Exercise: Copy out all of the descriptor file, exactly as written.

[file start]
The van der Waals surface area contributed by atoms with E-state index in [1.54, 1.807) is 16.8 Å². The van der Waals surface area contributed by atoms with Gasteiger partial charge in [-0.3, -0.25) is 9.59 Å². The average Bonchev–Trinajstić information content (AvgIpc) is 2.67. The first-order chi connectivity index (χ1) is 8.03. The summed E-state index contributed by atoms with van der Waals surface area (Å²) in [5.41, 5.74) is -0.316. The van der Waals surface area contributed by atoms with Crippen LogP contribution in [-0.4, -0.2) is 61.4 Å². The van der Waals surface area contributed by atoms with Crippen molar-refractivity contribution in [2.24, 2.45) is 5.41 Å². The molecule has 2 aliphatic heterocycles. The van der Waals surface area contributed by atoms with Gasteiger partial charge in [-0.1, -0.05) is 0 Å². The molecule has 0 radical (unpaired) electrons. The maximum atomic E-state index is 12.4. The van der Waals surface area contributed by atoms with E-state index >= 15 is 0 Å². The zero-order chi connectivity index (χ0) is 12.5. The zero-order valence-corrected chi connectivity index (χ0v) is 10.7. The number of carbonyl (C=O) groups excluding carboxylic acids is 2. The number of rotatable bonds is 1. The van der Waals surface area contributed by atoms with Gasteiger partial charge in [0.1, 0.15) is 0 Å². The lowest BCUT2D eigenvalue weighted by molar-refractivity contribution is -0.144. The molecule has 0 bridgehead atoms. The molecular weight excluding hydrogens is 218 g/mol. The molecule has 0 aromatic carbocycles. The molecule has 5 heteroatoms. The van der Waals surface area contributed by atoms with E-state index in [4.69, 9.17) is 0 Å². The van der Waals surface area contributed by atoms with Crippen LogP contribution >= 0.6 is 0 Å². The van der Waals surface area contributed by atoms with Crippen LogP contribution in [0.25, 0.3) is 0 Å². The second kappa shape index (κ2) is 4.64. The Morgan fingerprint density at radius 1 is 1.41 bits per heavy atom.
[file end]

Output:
The van der Waals surface area contributed by atoms with E-state index in [1.54, 1.807) is 16.8 Å². The van der Waals surface area contributed by atoms with Gasteiger partial charge in [-0.3, -0.25) is 9.59 Å². The average Bonchev–Trinajstić information content (AvgIpc) is 2.67. The first-order chi connectivity index (χ1) is 8.03. The summed E-state index contributed by atoms with van der Waals surface area (Å²) in [5.41, 5.74) is -0.316. The van der Waals surface area contributed by atoms with Crippen LogP contribution in [-0.4, -0.2) is 61.4 Å². The van der Waals surface area contributed by atoms with Crippen molar-refractivity contribution in [2.24, 2.45) is 5.41 Å². The molecule has 2 aliphatic heterocycles. The van der Waals surface area contributed by atoms with Gasteiger partial charge in [-0.1, -0.05) is 0 Å². The molecule has 0 radical (unpaired) electrons. The maximum atomic E-state index is 12.4. The van der Waals surface area contributed by atoms with E-state index >= 15 is 0 Å². The zero-order chi connectivity index (χ0) is 12.5. The zero-order valence-corrected chi connectivity index (χ0v) is 10.7. The number of carbonyl (C=O) groups excluding carboxylic acids is 2. The number of rotatable bonds is 1. The van der Waals surface area contributed by atoms with Gasteiger partial charge in [0.1, 0.15) is 0 Å². The lowest BCUT2D eigenvalue weighted by molar-refractivity contribution is -0.144. The molecule has 0 bridgehead atoms. The molecular weight excluding hydrogens is 218 g/mol. The molecule has 0 aromatic carbocycles. The molecule has 5 heteroatoms. The van der Waals surface area contributed by atoms with E-state index in [4.69, 9.17) is 0 Å². The van der Waals surface area contributed by atoms with Crippen LogP contribution >= 0.6 is 0 Å². The van der Waals surface area contributed by atoms with Crippen LogP contribution in [0.25, 0.3) is 0 Å². The second kappa shape index (κ2) is 4.64. The Morgan fingerprint density at radius 1 is 1.41 bits per heavy atom.